Gloria Taylor’s lawyer Joseph Arvay tells reporters his client is relieved with the court’s decision. Photo by Nathan Rumohr

Bishops demand appeal of B.C. euthansia ruling

  • June 21, 2012

OTTAWA - Canada’s bishops have expressed dismay over a B.C. Supreme Court decision June 15 to strike down Criminal Code provisions against euthanasia and assisted suicide.

“I strongly urge the government to appeal this extremely flawed and dangerous ruling,” said Vancouver Archbishop Michael Miller in a statement released the day of the decision.

The government has until July 16 to file a notice of appeal.

Justice Lynn Smith struck down the anti-assisted suicide and euthanasia provisions as unconstitutional on Charter grounds. In a 395-page decision, Smith said the laws violate the Charter’s protections of life, liberty and security under section 7. She also wrote the law violates the Charter’s equality provisions in Section 15, since it is legal to commit suicide, but the key plaintiff in the case, Gloria Taylor, 64, has Lou Gehrig’s Disease, or ALS, and could not commit suicide without assistance.

Smith suspended the decision for a year to give Parliament a chance to revisit the legislation, though Taylor was granted an immediate exemption. She has told media she has made no decision on whether she will pursue assisted suicide.

The federal government is reviewing the decision, said Justice Minister Rob Nicholson’s press secretary Julie Di Mambro.

Archbishop Richard Smith, president of the Canadian Conference of Catholic Bishops, in a June 18 statement, asked: “Do we show concern for the sick, the elderly, the handicapped and vulnerable by encouraging them to commit suicide or through deliberately killing them by euthanasia? Or, instead, do we fashion a culture of life and love in which each person, at every moment and in all circumstances of their natural lifespan, is treasured as a gift?”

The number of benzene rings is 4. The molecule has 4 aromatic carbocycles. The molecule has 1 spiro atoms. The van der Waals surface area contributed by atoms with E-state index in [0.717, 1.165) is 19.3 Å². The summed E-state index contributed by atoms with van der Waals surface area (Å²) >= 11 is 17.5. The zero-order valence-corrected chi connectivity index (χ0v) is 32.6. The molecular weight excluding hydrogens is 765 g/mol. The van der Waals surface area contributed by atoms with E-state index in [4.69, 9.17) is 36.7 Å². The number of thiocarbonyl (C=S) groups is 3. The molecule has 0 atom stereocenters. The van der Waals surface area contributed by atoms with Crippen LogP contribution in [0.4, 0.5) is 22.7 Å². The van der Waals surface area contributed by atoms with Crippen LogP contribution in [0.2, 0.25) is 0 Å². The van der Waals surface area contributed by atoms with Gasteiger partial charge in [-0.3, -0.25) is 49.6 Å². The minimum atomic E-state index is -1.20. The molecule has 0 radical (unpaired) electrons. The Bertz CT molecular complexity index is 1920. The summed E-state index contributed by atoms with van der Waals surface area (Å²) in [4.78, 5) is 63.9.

Miller said the decision “reflects a distorted view of equality rights that emphasizes autonomy over human dignity and the value of life.”

“True liberty means the freedom to live one’s life secure in the knowledge that those who care for us are dedicated to the service of life, not the taking of life,” Miller said. “We have been down this road many times around the world, and all the safeguards initially put in place wind up either disregarded or eventually dispensed with.

“The result is euthanasia harms not only those whose lives are taken, but those responsible for taking them,” he said.

The Euthanasia Prevention Coalition (EPC) also called for the decision to be appealed. EPC executive director Alex Schadenberg noted that Parliament in 2010 had overwhelmingly defeated Bill C-384 that proposed to allow euthanasia and assisted suicide. 

“Today’s court decision is fundamentally at odds with the will of Parliament as expressed just months ago,” he said.

“The prohibition of physician-assisted suicide upholds the dignity of each human person, regardless of disability,” said Catholic Civil Rights League executive director Joanne McGarry. “It is no more legal for an able-bodied person to request a physician to assist in one’s suicide than it is for someone who cannot end his or her life without assistance. 

“The Court has ignored the existing precedent of the Supreme Court of Canada, from the Rodriguez decision from 1993. The court’s ruling has trivialized the serious concerns about the impact of the liberalization of assisted suicide laws, and the impact on those with severe or costly disabilities to make use of that option.”

McGarry also warned about the dangers to the conscientious rights of physicians who may be approached to carry out assisted suicide requests should the decision stand.

EPC-BC representative Dr. William Johnston said the court’s decision “would point Canada towards the Oregon assisted suicide regime, which has become notorious for its erosion of medical standards and abuse of psychiatry to rubber-stamp suicide requests.”

“If accepted this ruling today places people who are already in a disadvantaged situation due to their health limitations in a drastically more vulnerable position,” said LifeCanada executive director Natalie Hudson Sonnen. “We do no service to Canadians by placing even more power into the hands of doctors to make life-and-death decisions. Elder abuse and poor suicide prevention are already a huge concern in Canada. We should be providing Canadians with more protection, not opening the doors to killing people.”

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